Drop the needle and let your backbone slide

Two turntables and a mixer: these are the essential tools of a turntablist. From its roots in the ’70s, where Grandwizard Theodore introduced the idea of scratching a record to create new sounds, turntablism has evolved into an art form.

Last Friday, the Night Gallery played host to the Battle of the DJs Part II. What was meant to be a competition featuring turntablist talent from across Western Canada ended up becoming something that too closely resembled Calgary’s DMC eliminations. Of the 10 DJs originally billed to compete, five never made an appearance, although two others were added to the list. DJ Donkey from Vancouver, DJ Grasshopper from Winnipeg, DJ Krispy from Saskatoon, and DJ Phonograph from Kamloops decided not to make the trip across the country–while Calgary’s DJ Spinacillan must have just forgot. Stepping up to fill the empty spaces were Edmonton’s DJ Rerun and Calgary’s DJ Astro. That left the event with seven competitors; five from Calgary, and two from Edmonton.

The competition began with the eliminations. All the DJs performed a two-minute set, after which the judges choose the top four who advanced to the next round. Local boy DJ Skinz kicked off the event, followed by Astro, and then by Edmonton’s DJ Reece, the only female competitor in the event.

The next performer was DJ Degs, also from Calgary, who ran into a little bit of trouble with one of his slipmats. The eliminations were rounded out by DJs Kato and Disoriental, both from Calgary, and finished off with Rerun. Although there were some impressive moments, none of the sets were that innovative, and they were an overall disappointment.

The energy of the event picked up significantly between the elimination and final rounds courtesy a 15-minute set performed by special guest DJ Swiftrock, representing his Bay Area crew, the Supernatural Turntable Artists. After sitting on the judging panel for the lacklustre first round, he was itching to show the crowd what world-class turntablism was. With the 1998 Vestax World Championship under his belt, Swiftrock was qualified to do the job. He immediately got the crowd moving by juggling the new Q-Tip single "Vivrant Thing" and continued to keep them going by chopping up some older classics by ll Cool j, Rob Base and Mantronik.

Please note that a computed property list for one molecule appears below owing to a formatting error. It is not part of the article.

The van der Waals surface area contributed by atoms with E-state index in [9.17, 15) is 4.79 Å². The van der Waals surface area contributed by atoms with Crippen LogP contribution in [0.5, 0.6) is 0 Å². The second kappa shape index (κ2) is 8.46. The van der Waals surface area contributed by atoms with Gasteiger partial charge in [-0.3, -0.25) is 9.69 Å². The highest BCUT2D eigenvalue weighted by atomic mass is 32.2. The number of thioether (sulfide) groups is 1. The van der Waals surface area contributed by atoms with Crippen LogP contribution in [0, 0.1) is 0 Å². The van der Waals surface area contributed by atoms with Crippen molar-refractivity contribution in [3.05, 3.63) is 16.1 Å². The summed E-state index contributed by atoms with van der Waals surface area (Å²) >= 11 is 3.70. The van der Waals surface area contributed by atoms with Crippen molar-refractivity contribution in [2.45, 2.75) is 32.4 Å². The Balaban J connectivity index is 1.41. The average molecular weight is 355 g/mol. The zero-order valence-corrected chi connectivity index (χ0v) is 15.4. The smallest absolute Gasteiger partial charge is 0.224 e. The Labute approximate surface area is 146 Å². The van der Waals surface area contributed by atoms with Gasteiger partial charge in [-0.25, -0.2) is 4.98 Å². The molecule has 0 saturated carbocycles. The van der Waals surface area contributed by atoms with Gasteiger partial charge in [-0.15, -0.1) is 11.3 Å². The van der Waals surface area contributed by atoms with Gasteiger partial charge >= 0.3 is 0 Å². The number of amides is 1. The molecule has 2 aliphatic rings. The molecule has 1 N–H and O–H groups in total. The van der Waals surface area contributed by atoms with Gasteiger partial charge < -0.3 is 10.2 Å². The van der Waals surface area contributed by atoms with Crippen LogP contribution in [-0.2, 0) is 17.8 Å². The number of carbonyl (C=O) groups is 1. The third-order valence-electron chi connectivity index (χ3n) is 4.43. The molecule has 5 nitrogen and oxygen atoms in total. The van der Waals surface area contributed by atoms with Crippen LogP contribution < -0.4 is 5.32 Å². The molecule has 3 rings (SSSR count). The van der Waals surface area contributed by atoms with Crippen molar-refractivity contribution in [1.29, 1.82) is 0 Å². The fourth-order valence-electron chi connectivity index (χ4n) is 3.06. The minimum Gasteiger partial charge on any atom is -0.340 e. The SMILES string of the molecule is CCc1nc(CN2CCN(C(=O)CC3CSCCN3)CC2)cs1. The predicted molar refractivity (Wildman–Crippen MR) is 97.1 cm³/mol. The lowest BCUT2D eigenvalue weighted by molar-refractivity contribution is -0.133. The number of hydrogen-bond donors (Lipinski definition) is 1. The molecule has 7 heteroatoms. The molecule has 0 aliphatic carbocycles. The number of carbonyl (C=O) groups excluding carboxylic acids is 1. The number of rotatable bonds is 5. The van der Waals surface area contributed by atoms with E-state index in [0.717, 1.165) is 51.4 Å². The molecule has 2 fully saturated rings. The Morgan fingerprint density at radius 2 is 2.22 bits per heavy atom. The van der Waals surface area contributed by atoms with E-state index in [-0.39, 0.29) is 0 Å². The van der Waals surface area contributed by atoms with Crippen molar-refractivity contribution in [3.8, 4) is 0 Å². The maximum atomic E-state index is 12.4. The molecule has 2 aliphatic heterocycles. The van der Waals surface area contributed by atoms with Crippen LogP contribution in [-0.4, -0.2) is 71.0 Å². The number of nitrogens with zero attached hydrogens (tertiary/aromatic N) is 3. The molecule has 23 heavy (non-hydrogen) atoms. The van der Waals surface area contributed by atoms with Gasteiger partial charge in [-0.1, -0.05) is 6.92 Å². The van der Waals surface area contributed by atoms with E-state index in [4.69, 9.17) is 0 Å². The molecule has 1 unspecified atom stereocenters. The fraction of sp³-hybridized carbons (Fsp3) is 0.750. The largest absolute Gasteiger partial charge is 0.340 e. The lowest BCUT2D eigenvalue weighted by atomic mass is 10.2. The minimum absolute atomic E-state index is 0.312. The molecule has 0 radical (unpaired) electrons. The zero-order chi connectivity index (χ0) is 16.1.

Unfortunately, after Swiftrock left the decks, the event slipped back to its previous pace. The four DJs that moved on to the final rounds were Skinz, Astro, Degs and Reece. There was a little drama when Skinz stopped after going for a little over a minute, not knowing that he had a full two minutes. Astro, who was next up, got a little too vocal in his opposition to Skinz’s request to finish his set. After each DJ had performed, the judges broke to tally up the scores and decided that the title should go to Astro.

Afterwards, Astro took to the stage along with Calgary’s most prominent turntablist, DJ Pump, as well as Swiftrock. Together, they performed an unexpected but welcome freestyle set. However, the whole event felt like a letdown. All of the most anticipated DJs, with the exception of Swiftrock, did not show up, and the talent of the DJs that had made it there was average, but nothing to get excited over.

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